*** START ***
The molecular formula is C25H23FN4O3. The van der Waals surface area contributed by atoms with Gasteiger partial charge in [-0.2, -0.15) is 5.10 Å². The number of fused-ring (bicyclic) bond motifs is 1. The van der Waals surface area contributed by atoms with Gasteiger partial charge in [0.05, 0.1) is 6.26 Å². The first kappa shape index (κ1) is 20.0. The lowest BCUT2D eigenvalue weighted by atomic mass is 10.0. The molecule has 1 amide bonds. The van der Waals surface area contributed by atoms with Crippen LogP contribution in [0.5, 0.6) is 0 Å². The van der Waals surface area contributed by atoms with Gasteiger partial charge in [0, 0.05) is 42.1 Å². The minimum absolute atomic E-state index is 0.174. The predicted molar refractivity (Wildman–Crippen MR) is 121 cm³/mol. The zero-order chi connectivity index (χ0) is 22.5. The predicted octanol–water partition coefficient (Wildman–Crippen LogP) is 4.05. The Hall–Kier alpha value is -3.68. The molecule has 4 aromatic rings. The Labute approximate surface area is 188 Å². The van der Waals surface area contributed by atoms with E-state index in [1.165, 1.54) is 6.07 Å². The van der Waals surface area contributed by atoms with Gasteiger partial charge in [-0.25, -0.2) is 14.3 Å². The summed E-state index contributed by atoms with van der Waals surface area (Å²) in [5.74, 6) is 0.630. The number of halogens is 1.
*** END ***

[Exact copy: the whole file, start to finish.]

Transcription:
The molecular formula is C25H23FN4O3. The van der Waals surface area contributed by atoms with Gasteiger partial charge in [-0.2, -0.15) is 5.10 Å². The number of fused-ring (bicyclic) bond motifs is 1. The van der Waals surface area contributed by atoms with Gasteiger partial charge in [0.05, 0.1) is 6.26 Å². The first kappa shape index (κ1) is 20.0. The lowest BCUT2D eigenvalue weighted by atomic mass is 10.0. The molecule has 1 amide bonds. The van der Waals surface area contributed by atoms with Crippen LogP contribution in [0.5, 0.6) is 0 Å². The van der Waals surface area contributed by atoms with Gasteiger partial charge in [0, 0.05) is 42.1 Å². The minimum absolute atomic E-state index is 0.174. The predicted molar refractivity (Wildman–Crippen MR) is 121 cm³/mol. The zero-order chi connectivity index (χ0) is 22.5. The predicted octanol–water partition coefficient (Wildman–Crippen LogP) is 4.05. The Hall–Kier alpha value is -3.68. The molecule has 4 aromatic rings. The Labute approximate surface area is 188 Å². The van der Waals surface area contributed by atoms with E-state index in [1.165, 1.54) is 6.07 Å². The van der Waals surface area contributed by atoms with Gasteiger partial charge in [-0.25, -0.2) is 14.3 Å². The summed E-state index contributed by atoms with van der Waals surface area (Å²) in [5.74, 6) is 0.630. The number of halogens is 1.